If you are not in the “Awareness Zone,” nothing that you read will be helpful. The hints contained in the pages you turn will simply be reams of words that you absorb with your eyes only, but not with your psyche. To be in the “Awareness Zone” you must be alive to every influence, be it visual, visceral, or emotional.
Once a lesson has been learned, take it forward with you. You cannot correct past mistakes, but if the lesson has been well learned, you will not repeat it. Yet it has been said that there is a period after which you can learn no more from books, but in which life is the essential teacher.
To study the songwriting techniques of an experienced songwriter is a commendable pursuit. We are all constantly learning life techniques anyway, in every step of our daily lives. We are at any given moment investing ourselves in opportunities, relationships, and endeavors, all of which will pay off with varying degrees of rewards. An author who has written a book hoping to enlighten you, is simply sharing his or her life experiences and insights to add on to and complement your own. Allow authors to influence you but not to take you over. Learn to absorb the important insights of others and still remain an original within yourself.
Becoming a good student of a discipline such as writing songs has a lot to do with becoming adept at absorbing life as you live it.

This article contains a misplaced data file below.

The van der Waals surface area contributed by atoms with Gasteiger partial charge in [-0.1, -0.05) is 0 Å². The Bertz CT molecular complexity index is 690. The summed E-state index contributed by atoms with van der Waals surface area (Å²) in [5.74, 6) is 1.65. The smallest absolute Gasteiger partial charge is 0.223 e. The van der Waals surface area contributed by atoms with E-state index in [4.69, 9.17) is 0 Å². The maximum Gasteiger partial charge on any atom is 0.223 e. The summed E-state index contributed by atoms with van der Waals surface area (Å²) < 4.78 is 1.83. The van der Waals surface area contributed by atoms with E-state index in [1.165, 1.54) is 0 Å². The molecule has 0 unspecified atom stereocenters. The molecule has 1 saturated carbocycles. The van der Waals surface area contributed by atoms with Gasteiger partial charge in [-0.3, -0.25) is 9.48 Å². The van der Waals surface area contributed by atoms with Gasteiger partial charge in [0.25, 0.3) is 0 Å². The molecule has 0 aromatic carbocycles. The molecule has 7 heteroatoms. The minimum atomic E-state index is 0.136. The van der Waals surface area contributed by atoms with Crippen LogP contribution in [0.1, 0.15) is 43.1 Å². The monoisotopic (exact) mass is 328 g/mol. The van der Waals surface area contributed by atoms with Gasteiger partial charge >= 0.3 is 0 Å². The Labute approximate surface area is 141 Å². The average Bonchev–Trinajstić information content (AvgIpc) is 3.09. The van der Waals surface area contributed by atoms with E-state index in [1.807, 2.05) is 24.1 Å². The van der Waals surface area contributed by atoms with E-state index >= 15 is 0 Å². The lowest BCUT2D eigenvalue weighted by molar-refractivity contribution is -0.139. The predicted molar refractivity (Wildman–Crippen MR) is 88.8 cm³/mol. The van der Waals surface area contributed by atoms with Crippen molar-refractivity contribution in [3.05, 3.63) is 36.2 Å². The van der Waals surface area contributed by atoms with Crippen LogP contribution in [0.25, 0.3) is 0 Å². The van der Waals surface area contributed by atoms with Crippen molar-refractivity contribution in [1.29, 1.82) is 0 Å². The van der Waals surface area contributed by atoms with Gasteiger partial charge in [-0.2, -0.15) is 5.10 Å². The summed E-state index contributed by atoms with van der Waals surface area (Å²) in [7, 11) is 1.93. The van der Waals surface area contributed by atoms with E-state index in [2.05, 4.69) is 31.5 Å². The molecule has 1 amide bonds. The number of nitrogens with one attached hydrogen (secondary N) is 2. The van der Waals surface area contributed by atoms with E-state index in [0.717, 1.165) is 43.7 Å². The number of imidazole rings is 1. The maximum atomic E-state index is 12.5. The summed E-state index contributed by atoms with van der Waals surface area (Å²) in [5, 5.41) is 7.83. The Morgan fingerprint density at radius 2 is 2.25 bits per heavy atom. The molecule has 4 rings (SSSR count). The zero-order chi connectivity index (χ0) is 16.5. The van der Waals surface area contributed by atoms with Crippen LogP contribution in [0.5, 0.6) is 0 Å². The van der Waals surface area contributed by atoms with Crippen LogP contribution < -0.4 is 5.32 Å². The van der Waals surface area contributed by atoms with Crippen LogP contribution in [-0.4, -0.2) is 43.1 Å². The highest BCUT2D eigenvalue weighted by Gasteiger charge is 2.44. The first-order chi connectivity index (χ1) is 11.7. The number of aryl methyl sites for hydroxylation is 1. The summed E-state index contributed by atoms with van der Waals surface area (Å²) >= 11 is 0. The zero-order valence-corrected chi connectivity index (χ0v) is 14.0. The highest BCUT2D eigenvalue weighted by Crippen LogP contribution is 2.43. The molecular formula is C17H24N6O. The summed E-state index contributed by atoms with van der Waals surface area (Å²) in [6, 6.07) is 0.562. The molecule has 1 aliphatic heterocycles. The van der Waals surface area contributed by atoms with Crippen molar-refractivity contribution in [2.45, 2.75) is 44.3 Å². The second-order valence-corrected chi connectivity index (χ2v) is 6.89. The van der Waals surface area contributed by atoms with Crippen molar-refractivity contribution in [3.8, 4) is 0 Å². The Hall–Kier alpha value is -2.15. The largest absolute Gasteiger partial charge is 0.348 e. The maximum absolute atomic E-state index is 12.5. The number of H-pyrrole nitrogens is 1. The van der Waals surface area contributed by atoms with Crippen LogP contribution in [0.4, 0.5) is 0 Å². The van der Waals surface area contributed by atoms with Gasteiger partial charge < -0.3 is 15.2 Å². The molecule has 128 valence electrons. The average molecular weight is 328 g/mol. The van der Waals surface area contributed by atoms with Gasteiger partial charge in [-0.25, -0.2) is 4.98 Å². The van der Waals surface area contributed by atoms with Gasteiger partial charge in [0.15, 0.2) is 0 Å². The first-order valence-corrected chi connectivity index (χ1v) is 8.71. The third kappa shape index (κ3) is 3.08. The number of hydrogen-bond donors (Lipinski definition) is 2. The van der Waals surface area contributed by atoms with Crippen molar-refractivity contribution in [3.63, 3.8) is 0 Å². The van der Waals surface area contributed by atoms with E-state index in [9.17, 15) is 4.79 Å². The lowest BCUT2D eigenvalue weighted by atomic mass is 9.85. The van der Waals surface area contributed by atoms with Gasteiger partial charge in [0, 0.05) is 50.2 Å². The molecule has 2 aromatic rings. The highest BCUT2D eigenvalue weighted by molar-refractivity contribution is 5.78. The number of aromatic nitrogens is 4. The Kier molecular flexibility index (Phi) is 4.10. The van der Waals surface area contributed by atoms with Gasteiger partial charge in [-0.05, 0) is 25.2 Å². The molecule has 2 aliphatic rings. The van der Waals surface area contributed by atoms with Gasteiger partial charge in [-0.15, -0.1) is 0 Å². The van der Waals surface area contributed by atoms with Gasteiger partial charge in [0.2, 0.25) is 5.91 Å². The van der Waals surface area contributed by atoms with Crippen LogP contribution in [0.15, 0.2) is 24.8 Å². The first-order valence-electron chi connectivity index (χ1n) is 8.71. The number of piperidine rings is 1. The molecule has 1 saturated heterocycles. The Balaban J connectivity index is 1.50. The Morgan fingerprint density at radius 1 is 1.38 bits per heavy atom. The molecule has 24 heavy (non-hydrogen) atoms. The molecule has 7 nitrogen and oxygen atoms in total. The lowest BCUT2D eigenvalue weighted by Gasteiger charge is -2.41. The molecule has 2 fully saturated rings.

For example, going into a restaurant to eat a meal will either prove to be a satisfying experience or not. Nevertheless, those of us who are in the “Awareness Zone” will gain a sensory and gastronomical experience from every aspect of it. Walking into the room we will get an internal reaction from the design and decor. We will be attracted to, repelled by, or disinterested in the appearance of the place. We will note violations of cleanliness which will make our nostrils flare in distaste. We’ll notice other customers and make up mini-stories about who they are and why they look the way they do, then react to the half-eaten mess on their plates. We will peruse the menu for something that tickles our fancy and makes our juices flow. The waiter will please or annoy us, the food when delivered will rarely resemble the description on the menu.
The taste of that food will either bring us joy or indigestion, but the point is, taste is actually only one part of the experience. It is important to be there for each of the impressions gleaned in the course of life, no matter how miniscule.
We are each a product of every moment of experience we’ve had from the day we’re born. Don’t get so caught up in rules, parameters and “should’s” that you miss out on all the fun of discovery and the wonders of personal enlightenment.